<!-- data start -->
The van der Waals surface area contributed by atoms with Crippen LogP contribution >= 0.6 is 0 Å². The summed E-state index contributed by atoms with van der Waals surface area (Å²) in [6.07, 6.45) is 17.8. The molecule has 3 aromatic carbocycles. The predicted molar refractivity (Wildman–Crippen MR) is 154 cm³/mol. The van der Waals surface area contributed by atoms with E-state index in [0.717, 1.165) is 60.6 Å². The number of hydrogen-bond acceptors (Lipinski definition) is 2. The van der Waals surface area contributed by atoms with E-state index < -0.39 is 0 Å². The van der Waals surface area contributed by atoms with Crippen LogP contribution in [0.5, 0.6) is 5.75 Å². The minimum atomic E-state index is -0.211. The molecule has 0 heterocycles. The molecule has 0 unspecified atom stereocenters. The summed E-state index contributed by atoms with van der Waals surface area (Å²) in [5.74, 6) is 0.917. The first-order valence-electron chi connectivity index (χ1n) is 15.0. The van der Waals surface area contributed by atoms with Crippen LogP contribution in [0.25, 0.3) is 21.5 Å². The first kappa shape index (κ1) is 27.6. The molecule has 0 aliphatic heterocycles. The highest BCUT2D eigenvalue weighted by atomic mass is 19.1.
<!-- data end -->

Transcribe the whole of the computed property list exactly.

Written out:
The van der Waals surface area contributed by atoms with Crippen LogP contribution >= 0.6 is 0 Å². The summed E-state index contributed by atoms with van der Waals surface area (Å²) in [6.07, 6.45) is 17.8. The molecule has 3 aromatic carbocycles. The predicted molar refractivity (Wildman–Crippen MR) is 154 cm³/mol. The van der Waals surface area contributed by atoms with E-state index in [0.717, 1.165) is 60.6 Å². The number of hydrogen-bond acceptors (Lipinski definition) is 2. The van der Waals surface area contributed by atoms with E-state index < -0.39 is 0 Å². The van der Waals surface area contributed by atoms with Crippen LogP contribution in [0.5, 0.6) is 5.75 Å². The minimum atomic E-state index is -0.211. The molecule has 0 heterocycles. The molecule has 0 unspecified atom stereocenters. The summed E-state index contributed by atoms with van der Waals surface area (Å²) in [5.74, 6) is 0.917. The first-order valence-electron chi connectivity index (χ1n) is 15.0. The van der Waals surface area contributed by atoms with Crippen LogP contribution in [0.25, 0.3) is 21.5 Å². The first kappa shape index (κ1) is 27.6. The molecule has 0 aliphatic heterocycles. The highest BCUT2D eigenvalue weighted by atomic mass is 19.1.